Music, Music, Music

I quit playing music professionally in 1978.  That’s when I foolishly left my home turf in the Garden State to relocate and start a new life in the Golden State.  After settling down in Thousand Oaks, CA I spent little time picking my guitar, plinking my keyboard, or writing new songs.  Why should I?  I had disbanded the KountryKings and had no desire to renew the sordid life of the musician in California.  I went back to school and became a teacher.  A special education teacher at that.

I played and sang for my students.  That was gratifying enough.  I listened to the local country music station and found that the music I loved had decayed into something ugly.  Cookie cutter music and cookie cutter soloists and groups.  To “make it” you had to sound like someone else who was already established by the rich or getting rich producers in Nashville.

Years passed and my only musical outlet was singing in church.  I loved to sing the old hymns my daddy used to sing.  I became part of the praise team and used my fading tenor voice to worship my Creator and His Son.  I enjoyed singing with two or three others every Sunday.  In time, I started writing again.  This time, praise songs.  When I sang in church, especially with some of the lovely voiced ladies, the songs were recorded on cassette.  One of my songs became part of a Christmas CD that the church produced and sold.

In 2008, I left the U.S. for good to continue some mission work the church had helped me to fall in love with.  I moved to a small town in El Salvador where I only partly knew some of the regular songs sung at our church.  Music in a foreign language with different rhythms isn’t easy, especially when you haven’t really followed music in decades.  So, once the novelty of my yodelling or renditions of some rock tunes wore out, my guitar stayed in its case.  My cassettes remained in their little cases.  My voice took a much needed rest.  The church band had grown in number, in instrumentation, and in volume to the point where I couldn’t hear my own voice above the din…so I stopped singing altogether.

Currently I’m very retired.  I’m married to a lovely Christian woman who sings off key but fills the house with alabanzas, praise songs in Spanish.  When I could download videos from YouTube I put some of my favorite songs from dead country singers on my laptop.  I’ve also downloaded mp3 songs from various genres which I rarely listen to.  I have been down on music.  I don’t know if it’s because I don’t make my living at it anymore, because it’s changed so much and I haven’t, or if like so many things in later life, playing, singing, and composing just got old.

I’m about to turn 76.  I’ve got time on my hands.  I’ve been playing at making videos to put on YouTube about my life here in El Salvador in hope that my family will get some idea of how I live.  I also like to keep my missionary friends abreast of our church’s progress.  My third audience is made up of Salvadorans in the U.S.  They love to see the familiar sites, traditional fiestas, church celebrations, and faces of their families and friends.  That’s the most fun.  I’ve learned to put background music to my videos.  I’ve also learned to use photos to go with a song.  I have an audio program that lets me record a song then lay other tracks for harmony and/or more instrumentation.  (I now only have two guitars and an autoharp.)  I’m enjoying learning how to use the audio program and coordinate it with videos.  In fact, I edited one of my movies by removing the melody track and replacing it with a “trio” of yours truly.  Needs work but not bad for a beginner.  I also have to get the occasional squeal out of it.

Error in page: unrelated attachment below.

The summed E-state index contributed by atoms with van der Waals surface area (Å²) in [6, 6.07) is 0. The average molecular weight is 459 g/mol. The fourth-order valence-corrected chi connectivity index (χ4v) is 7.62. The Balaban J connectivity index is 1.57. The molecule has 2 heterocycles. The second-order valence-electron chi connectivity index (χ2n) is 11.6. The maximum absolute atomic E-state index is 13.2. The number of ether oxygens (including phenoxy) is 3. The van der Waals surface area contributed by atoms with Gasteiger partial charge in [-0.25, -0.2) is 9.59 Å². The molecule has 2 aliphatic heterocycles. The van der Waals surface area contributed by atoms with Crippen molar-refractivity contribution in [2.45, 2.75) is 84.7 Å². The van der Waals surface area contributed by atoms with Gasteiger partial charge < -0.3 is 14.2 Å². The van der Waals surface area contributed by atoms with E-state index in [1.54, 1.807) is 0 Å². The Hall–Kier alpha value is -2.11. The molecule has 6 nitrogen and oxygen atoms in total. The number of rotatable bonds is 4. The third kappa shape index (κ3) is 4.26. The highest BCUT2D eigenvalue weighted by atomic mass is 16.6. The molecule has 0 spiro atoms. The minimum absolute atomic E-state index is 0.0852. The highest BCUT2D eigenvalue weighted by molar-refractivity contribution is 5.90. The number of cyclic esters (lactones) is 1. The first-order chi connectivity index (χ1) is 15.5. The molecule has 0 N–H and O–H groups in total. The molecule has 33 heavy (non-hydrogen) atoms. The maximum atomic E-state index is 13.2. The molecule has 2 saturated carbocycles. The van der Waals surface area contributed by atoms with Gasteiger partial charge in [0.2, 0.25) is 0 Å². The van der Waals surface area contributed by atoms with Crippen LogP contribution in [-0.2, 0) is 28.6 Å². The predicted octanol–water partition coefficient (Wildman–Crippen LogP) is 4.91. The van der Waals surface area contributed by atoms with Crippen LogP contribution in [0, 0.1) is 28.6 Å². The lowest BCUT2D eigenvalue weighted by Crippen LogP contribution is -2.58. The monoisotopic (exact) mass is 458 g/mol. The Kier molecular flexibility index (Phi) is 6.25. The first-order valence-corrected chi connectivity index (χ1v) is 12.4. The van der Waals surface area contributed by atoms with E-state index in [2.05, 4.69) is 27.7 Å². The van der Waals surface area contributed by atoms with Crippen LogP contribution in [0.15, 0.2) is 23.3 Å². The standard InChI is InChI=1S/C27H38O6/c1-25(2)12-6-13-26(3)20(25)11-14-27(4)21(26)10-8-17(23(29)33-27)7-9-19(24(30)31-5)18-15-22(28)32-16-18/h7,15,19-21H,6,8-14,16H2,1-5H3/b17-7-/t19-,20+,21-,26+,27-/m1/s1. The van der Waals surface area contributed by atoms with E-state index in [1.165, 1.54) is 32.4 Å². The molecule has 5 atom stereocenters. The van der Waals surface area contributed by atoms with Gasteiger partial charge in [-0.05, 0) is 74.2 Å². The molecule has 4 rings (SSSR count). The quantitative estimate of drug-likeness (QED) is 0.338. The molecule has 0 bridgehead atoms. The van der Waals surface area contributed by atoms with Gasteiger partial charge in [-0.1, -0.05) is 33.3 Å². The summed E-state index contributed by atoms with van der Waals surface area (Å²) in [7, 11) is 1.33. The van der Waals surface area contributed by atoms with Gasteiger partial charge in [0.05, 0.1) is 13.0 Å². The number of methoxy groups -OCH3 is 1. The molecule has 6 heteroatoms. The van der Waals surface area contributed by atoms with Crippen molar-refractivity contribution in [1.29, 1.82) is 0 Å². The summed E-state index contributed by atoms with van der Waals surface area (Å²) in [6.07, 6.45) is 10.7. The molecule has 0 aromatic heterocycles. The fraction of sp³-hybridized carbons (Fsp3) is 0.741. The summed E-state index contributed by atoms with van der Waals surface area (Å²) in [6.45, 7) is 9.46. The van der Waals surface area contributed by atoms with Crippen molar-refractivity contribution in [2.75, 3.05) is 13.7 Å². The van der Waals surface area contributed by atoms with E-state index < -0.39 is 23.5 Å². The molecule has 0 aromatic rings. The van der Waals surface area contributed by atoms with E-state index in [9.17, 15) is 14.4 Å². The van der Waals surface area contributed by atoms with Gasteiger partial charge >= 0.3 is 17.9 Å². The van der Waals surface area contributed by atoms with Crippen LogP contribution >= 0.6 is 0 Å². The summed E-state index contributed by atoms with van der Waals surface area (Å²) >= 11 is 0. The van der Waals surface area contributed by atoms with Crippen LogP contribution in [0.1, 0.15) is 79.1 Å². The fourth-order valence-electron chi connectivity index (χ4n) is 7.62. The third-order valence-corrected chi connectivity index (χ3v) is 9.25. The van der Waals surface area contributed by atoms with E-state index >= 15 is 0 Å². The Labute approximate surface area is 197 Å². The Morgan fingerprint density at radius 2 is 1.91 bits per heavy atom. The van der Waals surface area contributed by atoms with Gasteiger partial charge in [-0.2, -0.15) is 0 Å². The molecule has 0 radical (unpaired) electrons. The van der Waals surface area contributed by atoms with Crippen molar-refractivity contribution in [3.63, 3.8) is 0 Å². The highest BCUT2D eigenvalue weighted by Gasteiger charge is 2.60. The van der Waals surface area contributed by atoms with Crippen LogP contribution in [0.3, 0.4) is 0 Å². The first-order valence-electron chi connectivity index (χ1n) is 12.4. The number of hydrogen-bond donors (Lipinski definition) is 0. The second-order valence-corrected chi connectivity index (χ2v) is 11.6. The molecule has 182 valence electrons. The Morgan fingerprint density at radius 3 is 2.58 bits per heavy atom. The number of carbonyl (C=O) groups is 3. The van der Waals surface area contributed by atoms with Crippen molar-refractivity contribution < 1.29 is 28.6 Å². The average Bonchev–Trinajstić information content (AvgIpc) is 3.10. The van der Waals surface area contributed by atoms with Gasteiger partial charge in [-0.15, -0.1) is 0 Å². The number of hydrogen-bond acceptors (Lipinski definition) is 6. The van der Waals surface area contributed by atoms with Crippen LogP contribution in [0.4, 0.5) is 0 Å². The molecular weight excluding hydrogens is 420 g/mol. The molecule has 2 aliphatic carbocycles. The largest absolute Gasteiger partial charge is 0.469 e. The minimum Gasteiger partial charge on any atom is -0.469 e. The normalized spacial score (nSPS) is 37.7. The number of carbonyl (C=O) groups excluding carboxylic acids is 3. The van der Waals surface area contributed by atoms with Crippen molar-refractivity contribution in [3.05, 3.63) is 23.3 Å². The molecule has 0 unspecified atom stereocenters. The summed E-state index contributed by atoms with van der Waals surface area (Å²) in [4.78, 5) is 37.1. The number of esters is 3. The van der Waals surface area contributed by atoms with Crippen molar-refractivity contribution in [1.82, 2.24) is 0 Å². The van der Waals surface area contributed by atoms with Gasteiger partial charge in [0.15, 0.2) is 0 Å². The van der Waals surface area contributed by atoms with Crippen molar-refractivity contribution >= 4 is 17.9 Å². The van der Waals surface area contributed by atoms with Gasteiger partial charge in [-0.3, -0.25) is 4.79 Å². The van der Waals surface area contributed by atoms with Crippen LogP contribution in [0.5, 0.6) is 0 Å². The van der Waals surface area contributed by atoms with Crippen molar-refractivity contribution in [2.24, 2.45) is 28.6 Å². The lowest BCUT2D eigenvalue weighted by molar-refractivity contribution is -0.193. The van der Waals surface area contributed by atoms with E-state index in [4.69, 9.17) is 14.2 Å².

My chest of cassette drawers has been in a corner behind my desk gathering dust for years, my Sony boom box recorder and player sitting on top of it.  I cleaned out the corner today and rearranged it for easy access.  I even played some of the cassettes.  A couple weren’t labeled.  I found a treasure of decent quality music with my church friends and with one incarnation of the KountryKings.  I can’t wait to do something with all this newly found treasure.

Tonight is our church’s end-of-year service.  For whatever reason, the head deacon asked me to sing a couple of Christmas carols.  We sing carols throughout the last couple of weeks of the year.  I said I would and immediately regretted it.  I haven’t sung a carol in English in years and despite what they say about long-term memory, I couldn’t keep the verses of “Silent Night” in order or figure the chord progression to “O Holy Night” despite having sung them and played them since childhood.  I listened to an mp3 of “Light of the Stable” I had sung with two of my favorite female singers.  Not many words.  Too tough a task for me.  I was ready to call in sick.

Then the light bulb came on.  Why not take the laptop to church and it could be my backup band with vocal support.  I can play the two numbers I’ve made for YouTube videos and sing along with them.  I’ve got “Silent Night” down pretty well and a little cheat sheet that fits in my palm for “Light of the Stable”.  I just might be a hit.

I’m in touch with three of the surviving members of the KountryKings.  I think they’ll enjoy hearing the band more than a half-century after we performed.  I know I did this afternoon.

The Kountry Kings: Frankie, Ron, Roger, Smitty

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